Recent variability of the solar spectral irradiance and its impact on climate modelling
- 1INAF, Osservatorio Astronomico di Roma, Monte Porzio Catone, Italy
- 2GEOMAR I Helmholtz-Zentrum für Ozeanforschung Kiel, Kiel, Germany
- 3LPC2E, CNRS and University of Orléans, Orléans, France
- 4Max-Planck-Institut für Sonnensystemforschung, 37191 Katlenburg-Lindau, Germany
- 5Laboratory of Atmospheric Physics, Aristotle University of Thessaloniki, Greece
- 6Institut für Umweltphysik, Universität Bremen FB1, Bremen, Germany
- 7Astrophysics Group, Blackett Laboratory, Imperial College London, SW7 2AZ, UK
- 8Centre for Atmospheric Sciences, Dept. of Atmospheric, Oceanic and Planetary Physics, University of Oxford, UK
- 9Institut für Meteorologie, Freie Universität Berlin, Berlin, Germany
- 10University of Colorado, Laboratory for Atmospheric and Space Physics, Boulder, CO, USA
- 11Physikalisch-Meteorologisches Observatorium, World Radiation Center, Davos Dorf, Switzerland
- 12IAC ETH, Zurich, Switzerland
- 13School of Space Research, Kyung Hee University, Yongin, Gyeonggi 46-701, Republic of Korea
Abstract. The lack of long and reliable time series of solar spectral irradiance (SSI) measurements makes an accurate quantification of solar contributions to recent climate change difficult. Whereas earlier SSI observations and models provided a qualitatively consistent picture of the SSI variability, recent measurements by the SORCE (SOlar Radiation and Climate Experiment) satellite suggest a significantly stronger variability in the ultraviolet (UV) spectral range and changes in the visible and near-infrared (NIR) bands in anti-phase with the solar cycle. A number of recent chemistry-climate model (CCM) simulations have shown that this might have significant implications on the Earth's atmosphere. Motivated by these results, we summarize here our current knowledge of SSI variability and its impact on Earth's climate.
We present a detailed overview of existing SSI measurements and provide thorough comparison of models available to date. SSI changes influence the Earth's atmosphere, both directly, through changes in shortwave (SW) heating and therefore, temperature and ozone distributions in the stratosphere, and indirectly, through dynamical feedbacks. We investigate these direct and indirect effects using several state-of-the art CCM simulations forced with measured and modelled SSI changes. A unique asset of this study is the use of a common comprehensive approach for an issue that is usually addressed separately by different communities.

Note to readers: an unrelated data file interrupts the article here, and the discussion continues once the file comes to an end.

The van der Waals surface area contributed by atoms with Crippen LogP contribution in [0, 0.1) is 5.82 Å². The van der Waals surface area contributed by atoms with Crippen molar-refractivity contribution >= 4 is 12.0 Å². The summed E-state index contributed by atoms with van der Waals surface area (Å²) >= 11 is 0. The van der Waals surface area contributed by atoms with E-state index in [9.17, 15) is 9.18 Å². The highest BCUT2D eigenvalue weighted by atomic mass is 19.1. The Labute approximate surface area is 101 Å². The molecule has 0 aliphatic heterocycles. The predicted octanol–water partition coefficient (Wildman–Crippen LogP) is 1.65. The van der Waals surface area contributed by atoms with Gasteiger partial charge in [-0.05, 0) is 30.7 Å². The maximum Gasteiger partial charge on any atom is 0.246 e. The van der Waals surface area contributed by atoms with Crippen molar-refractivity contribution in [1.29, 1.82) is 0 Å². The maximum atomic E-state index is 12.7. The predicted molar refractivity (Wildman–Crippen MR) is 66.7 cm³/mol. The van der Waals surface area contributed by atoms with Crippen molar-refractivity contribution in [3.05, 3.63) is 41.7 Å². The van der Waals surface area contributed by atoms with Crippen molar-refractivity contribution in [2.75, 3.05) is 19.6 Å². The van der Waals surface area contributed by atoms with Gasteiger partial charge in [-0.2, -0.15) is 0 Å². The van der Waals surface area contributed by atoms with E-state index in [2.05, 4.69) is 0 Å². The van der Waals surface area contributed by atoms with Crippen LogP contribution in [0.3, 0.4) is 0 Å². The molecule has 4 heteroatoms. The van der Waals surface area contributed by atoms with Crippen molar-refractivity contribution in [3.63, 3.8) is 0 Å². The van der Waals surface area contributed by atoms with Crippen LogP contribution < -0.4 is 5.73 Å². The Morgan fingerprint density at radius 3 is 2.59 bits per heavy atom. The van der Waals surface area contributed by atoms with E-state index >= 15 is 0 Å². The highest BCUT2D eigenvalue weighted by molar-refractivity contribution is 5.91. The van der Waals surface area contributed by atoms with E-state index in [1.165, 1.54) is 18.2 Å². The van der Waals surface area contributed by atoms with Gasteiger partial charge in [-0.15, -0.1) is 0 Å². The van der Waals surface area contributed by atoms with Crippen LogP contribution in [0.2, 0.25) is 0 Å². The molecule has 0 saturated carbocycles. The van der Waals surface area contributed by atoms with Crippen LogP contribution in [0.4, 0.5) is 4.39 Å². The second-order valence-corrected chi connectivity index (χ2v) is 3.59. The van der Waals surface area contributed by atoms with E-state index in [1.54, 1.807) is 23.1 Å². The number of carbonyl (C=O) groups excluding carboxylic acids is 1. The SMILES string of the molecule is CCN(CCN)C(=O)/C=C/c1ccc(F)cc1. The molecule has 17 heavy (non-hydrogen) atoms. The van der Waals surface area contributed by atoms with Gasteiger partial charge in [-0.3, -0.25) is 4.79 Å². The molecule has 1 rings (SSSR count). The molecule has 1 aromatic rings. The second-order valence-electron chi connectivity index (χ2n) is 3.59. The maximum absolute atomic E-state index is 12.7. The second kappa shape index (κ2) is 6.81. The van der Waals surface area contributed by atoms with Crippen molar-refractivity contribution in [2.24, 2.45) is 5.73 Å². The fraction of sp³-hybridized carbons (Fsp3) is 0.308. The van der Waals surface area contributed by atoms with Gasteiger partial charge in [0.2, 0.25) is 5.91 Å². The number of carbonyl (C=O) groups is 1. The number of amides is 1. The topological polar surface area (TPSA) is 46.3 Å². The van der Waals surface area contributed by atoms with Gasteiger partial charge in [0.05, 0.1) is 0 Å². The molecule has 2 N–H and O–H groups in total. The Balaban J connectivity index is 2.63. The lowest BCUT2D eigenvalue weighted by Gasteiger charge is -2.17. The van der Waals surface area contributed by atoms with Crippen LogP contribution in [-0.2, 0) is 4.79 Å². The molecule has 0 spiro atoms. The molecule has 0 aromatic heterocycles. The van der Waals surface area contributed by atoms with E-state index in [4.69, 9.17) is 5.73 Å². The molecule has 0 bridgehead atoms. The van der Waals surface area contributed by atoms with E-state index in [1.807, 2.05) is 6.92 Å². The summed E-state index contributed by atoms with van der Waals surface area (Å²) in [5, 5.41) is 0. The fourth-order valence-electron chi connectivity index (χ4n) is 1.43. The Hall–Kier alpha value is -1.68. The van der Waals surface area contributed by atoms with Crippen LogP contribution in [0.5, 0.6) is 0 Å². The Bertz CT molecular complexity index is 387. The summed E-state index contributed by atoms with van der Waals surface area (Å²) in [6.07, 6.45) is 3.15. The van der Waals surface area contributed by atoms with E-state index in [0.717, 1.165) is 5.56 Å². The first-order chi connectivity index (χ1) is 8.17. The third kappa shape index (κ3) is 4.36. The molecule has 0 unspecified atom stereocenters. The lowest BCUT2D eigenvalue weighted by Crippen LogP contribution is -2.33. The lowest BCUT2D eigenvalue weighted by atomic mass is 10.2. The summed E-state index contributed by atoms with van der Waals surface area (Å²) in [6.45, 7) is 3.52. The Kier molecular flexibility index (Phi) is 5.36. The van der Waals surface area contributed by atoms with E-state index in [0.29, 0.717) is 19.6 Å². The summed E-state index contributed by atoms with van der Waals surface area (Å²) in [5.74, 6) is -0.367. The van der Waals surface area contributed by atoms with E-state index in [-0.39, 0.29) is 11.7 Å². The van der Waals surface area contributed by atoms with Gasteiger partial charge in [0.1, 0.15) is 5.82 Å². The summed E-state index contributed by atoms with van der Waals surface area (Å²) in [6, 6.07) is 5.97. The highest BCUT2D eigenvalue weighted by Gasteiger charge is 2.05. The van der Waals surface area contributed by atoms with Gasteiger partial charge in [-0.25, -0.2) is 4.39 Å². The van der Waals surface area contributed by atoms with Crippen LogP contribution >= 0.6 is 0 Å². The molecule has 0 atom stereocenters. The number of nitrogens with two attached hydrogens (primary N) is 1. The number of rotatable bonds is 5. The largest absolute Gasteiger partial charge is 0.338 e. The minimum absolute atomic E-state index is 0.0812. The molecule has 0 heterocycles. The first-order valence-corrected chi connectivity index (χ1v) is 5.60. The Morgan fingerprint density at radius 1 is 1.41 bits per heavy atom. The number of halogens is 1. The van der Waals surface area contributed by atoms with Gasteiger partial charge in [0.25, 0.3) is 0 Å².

We show that the SORCE measurements are difficult to reconcile with earlier observations and with SSI models. Of the five SSI models discussed here, specifically NRLSSI (Naval Research Laboratory Solar Spectral Irradiance), SATIRE-S (Spectral And Total Irradiance REconstructions for the Satellite era), COSI (COde for Solar Irradiance), SRPM (Solar Radiation Physical Modelling), and OAR (Osservatorio Astronomico di Roma), only one shows a behaviour of the UV and visible irradiance qualitatively resembling that of the recent SORCE measurements. However, the integral of the SSI computed with this model over the entire spectral range does not reproduce the measured cyclical changes of the total solar irradiance, which is an essential requisite for realistic evaluations of solar effects on the Earth's climate in CCMs.
We show that within the range provided by the recent SSI observations and semi-empirical models discussed here, the NRLSSI model and SORCE observations represent the lower and upper limits in the magnitude of the SSI solar cycle variation.
The results of the CCM simulations, forced with the SSI solar cycle variations estimated from the NRLSSI model and from SORCE measurements, show that the direct solar response in the stratosphere is larger for the SORCE than for the NRLSSI data. Correspondingly, larger UV forcing also leads to a larger surface response.
Finally, we discuss the reliability of the available data and we propose additional coordinated work, first to build composite SSI data sets out of scattered observations and to refine current SSI models, and second, to run coordinated CCM experiments.